Having been in business for many years I can tell you that developing a "Good" and pleasant way of shaking hands is as important as being well groomed ! . . . This article described the process of hand shaking very well. . . Over enthusiasm is just as much of a turn-off as lack of spirit and the acceptible degree of enthusiasm ! . . There's nothing more detrimental to a first impression than a "Wet Noodle", . . Limber, Limp and weak hand shake, . . and, . . In a close second place is one that is too firm and too aggressively hard and feels as though you're being used as practice for a strong-man contest ! . . . In training classes for newly hired people I had a session on just "How To Shake Hands Properly", . . and would have the trainees practice shaking hands with each other and to rotate around the room so they could get a feel for what's wrong and what's right ! . . . You might consider incorporating this valuable lesson for your entire staff if you're in a business wherein your employees are constantly meeting new people every day ! . . . It's that important and can contribute greatly to make of break a new company representative. . .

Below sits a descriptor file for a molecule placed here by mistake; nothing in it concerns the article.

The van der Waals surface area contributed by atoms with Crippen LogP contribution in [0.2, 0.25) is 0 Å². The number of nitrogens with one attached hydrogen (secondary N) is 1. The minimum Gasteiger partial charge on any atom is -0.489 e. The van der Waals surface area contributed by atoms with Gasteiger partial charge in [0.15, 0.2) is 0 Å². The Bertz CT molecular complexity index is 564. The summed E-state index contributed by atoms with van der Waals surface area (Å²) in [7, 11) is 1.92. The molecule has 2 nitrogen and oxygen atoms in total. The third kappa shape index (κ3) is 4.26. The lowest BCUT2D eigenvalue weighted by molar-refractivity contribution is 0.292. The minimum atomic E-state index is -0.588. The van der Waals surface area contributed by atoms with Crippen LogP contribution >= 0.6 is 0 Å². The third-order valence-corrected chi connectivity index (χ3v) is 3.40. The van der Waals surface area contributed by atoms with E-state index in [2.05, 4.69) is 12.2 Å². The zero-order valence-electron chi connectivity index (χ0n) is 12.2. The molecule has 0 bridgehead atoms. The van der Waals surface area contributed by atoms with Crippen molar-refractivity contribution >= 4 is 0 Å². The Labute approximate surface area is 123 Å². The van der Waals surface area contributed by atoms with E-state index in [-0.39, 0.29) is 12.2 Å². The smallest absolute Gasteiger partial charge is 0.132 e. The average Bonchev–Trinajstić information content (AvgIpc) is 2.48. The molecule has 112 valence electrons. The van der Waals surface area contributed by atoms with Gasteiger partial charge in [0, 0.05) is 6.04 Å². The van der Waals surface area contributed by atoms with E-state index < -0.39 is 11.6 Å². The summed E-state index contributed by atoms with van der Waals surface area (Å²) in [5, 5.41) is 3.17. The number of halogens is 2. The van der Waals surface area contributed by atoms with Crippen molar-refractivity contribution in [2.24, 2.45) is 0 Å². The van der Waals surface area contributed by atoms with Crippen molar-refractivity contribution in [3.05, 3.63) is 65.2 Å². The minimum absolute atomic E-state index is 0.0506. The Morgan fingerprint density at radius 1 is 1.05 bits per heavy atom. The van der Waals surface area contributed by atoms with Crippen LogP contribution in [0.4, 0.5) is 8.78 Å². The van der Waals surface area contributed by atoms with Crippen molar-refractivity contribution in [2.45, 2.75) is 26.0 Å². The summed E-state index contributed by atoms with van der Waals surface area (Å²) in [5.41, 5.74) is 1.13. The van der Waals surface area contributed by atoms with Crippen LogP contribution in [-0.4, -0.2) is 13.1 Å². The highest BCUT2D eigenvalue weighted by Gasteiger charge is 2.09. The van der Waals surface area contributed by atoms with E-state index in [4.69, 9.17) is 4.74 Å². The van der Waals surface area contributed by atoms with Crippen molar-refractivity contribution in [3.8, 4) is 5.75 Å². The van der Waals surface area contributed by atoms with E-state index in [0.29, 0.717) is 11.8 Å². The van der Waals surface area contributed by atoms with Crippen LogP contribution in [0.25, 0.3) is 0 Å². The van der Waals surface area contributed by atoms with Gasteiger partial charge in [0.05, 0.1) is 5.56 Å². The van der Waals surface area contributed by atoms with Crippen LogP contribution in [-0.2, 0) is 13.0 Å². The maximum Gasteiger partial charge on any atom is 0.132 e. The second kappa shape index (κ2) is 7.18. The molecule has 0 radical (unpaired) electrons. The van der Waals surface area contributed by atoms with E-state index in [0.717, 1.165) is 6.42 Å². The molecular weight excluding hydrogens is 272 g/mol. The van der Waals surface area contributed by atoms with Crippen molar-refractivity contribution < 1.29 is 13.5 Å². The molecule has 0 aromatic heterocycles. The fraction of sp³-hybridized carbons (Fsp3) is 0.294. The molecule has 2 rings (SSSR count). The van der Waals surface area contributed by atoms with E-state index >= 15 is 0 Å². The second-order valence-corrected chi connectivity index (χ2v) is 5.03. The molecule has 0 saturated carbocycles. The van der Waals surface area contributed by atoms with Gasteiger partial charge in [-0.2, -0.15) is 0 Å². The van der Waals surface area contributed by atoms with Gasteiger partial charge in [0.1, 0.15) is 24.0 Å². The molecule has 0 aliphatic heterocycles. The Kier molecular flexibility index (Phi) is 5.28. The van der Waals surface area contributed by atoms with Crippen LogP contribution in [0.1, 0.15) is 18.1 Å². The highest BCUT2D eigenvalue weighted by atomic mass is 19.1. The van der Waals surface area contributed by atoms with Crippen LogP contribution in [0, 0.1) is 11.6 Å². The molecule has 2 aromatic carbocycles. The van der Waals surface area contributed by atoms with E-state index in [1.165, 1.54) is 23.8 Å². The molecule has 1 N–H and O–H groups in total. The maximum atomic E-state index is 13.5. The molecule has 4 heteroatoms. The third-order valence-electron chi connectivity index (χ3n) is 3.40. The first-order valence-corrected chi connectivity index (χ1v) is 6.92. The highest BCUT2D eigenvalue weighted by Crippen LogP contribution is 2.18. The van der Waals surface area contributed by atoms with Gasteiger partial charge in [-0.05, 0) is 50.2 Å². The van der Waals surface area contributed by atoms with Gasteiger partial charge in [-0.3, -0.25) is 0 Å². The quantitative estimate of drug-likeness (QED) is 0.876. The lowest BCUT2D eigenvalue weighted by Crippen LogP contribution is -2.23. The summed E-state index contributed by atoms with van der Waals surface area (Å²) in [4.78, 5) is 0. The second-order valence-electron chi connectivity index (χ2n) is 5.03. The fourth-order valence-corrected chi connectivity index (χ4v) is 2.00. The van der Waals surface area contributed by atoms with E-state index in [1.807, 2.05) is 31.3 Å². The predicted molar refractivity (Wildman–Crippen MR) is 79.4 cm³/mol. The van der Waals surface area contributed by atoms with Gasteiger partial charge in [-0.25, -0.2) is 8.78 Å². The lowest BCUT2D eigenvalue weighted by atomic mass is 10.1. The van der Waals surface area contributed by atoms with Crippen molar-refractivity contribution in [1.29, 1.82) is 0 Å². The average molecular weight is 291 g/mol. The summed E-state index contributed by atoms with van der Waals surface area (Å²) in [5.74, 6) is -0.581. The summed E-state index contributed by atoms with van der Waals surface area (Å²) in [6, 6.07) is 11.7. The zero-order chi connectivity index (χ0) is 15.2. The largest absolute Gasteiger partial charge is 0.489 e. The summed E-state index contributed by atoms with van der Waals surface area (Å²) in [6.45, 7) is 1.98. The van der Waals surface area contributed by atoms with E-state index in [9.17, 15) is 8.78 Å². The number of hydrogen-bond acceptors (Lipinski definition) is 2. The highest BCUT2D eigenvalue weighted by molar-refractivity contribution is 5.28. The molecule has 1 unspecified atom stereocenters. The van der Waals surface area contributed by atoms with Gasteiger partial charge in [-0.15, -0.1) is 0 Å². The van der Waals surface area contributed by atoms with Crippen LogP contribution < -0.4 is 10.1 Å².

July 20 2012 at 3:53 PM Report abuse rate up rate down Reply
SMRTNUP